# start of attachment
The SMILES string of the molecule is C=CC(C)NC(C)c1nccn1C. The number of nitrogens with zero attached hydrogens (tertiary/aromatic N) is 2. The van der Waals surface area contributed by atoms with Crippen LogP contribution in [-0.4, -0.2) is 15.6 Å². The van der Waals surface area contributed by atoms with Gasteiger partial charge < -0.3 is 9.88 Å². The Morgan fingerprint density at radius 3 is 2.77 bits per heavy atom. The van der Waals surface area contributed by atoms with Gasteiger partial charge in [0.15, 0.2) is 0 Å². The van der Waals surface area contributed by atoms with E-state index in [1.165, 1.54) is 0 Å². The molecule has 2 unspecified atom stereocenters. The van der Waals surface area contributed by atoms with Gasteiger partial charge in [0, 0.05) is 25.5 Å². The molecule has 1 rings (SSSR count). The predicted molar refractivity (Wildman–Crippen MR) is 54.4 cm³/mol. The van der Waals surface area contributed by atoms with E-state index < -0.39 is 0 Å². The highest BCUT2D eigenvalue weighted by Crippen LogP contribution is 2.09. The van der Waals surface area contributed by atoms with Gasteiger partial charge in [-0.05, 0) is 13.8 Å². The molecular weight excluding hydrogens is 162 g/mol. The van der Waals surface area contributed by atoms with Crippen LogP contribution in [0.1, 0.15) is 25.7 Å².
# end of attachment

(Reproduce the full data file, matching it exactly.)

The SMILES string of the molecule is C=CC(C)NC(C)c1nccn1C. The number of nitrogens with zero attached hydrogens (tertiary/aromatic N) is 2. The van der Waals surface area contributed by atoms with Crippen LogP contribution in [-0.4, -0.2) is 15.6 Å². The van der Waals surface area contributed by atoms with Gasteiger partial charge < -0.3 is 9.88 Å². The Morgan fingerprint density at radius 3 is 2.77 bits per heavy atom. The van der Waals surface area contributed by atoms with Gasteiger partial charge in [0.15, 0.2) is 0 Å². The van der Waals surface area contributed by atoms with E-state index in [1.165, 1.54) is 0 Å². The molecule has 2 unspecified atom stereocenters. The van der Waals surface area contributed by atoms with Gasteiger partial charge in [0, 0.05) is 25.5 Å². The molecule has 1 rings (SSSR count). The predicted molar refractivity (Wildman–Crippen MR) is 54.4 cm³/mol. The van der Waals surface area contributed by atoms with E-state index < -0.39 is 0 Å². The highest BCUT2D eigenvalue weighted by Crippen LogP contribution is 2.09. The van der Waals surface area contributed by atoms with Gasteiger partial charge in [-0.05, 0) is 13.8 Å². The molecular weight excluding hydrogens is 162 g/mol. The van der Waals surface area contributed by atoms with Crippen LogP contribution in [0.1, 0.15) is 25.7 Å².